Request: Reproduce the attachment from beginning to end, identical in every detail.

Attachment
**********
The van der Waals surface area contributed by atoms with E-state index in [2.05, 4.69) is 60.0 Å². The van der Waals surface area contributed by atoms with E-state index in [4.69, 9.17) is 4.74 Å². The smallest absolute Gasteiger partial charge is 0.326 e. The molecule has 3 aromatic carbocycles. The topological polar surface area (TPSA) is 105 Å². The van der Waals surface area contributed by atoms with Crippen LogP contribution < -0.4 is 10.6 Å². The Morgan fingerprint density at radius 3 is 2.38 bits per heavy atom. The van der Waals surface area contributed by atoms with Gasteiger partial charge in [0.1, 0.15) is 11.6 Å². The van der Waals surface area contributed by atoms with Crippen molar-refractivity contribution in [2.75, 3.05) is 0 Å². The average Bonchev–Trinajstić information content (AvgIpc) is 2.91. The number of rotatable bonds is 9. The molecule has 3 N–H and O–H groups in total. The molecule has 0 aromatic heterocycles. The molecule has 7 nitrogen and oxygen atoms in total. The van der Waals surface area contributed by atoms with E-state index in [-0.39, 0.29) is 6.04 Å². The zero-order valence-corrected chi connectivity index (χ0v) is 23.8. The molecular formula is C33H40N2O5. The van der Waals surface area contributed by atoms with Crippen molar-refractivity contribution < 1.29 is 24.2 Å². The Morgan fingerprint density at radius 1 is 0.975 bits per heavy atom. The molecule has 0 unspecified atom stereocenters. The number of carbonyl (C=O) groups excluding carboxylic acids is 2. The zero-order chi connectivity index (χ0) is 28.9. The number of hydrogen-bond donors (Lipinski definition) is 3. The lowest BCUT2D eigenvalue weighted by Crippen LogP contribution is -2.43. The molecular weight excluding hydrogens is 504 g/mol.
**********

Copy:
The van der Waals surface area contributed by atoms with E-state index in [2.05, 4.69) is 60.0 Å². The van der Waals surface area contributed by atoms with E-state index in [4.69, 9.17) is 4.74 Å². The smallest absolute Gasteiger partial charge is 0.326 e. The molecule has 3 aromatic carbocycles. The topological polar surface area (TPSA) is 105 Å². The van der Waals surface area contributed by atoms with Crippen LogP contribution < -0.4 is 10.6 Å². The Morgan fingerprint density at radius 3 is 2.38 bits per heavy atom. The van der Waals surface area contributed by atoms with Gasteiger partial charge in [0.1, 0.15) is 11.6 Å². The van der Waals surface area contributed by atoms with Crippen molar-refractivity contribution in [2.75, 3.05) is 0 Å². The average Bonchev–Trinajstić information content (AvgIpc) is 2.91. The number of rotatable bonds is 9. The molecule has 3 N–H and O–H groups in total. The molecule has 0 aromatic heterocycles. The molecule has 7 nitrogen and oxygen atoms in total. The van der Waals surface area contributed by atoms with E-state index in [-0.39, 0.29) is 6.04 Å². The zero-order valence-corrected chi connectivity index (χ0v) is 23.8. The molecular formula is C33H40N2O5. The van der Waals surface area contributed by atoms with Crippen molar-refractivity contribution < 1.29 is 24.2 Å². The Morgan fingerprint density at radius 1 is 0.975 bits per heavy atom. The molecule has 0 unspecified atom stereocenters. The number of carbonyl (C=O) groups excluding carboxylic acids is 2. The zero-order chi connectivity index (χ0) is 28.9. The number of hydrogen-bond donors (Lipinski definition) is 3. The lowest BCUT2D eigenvalue weighted by Crippen LogP contribution is -2.43. The molecular weight excluding hydrogens is 504 g/mol.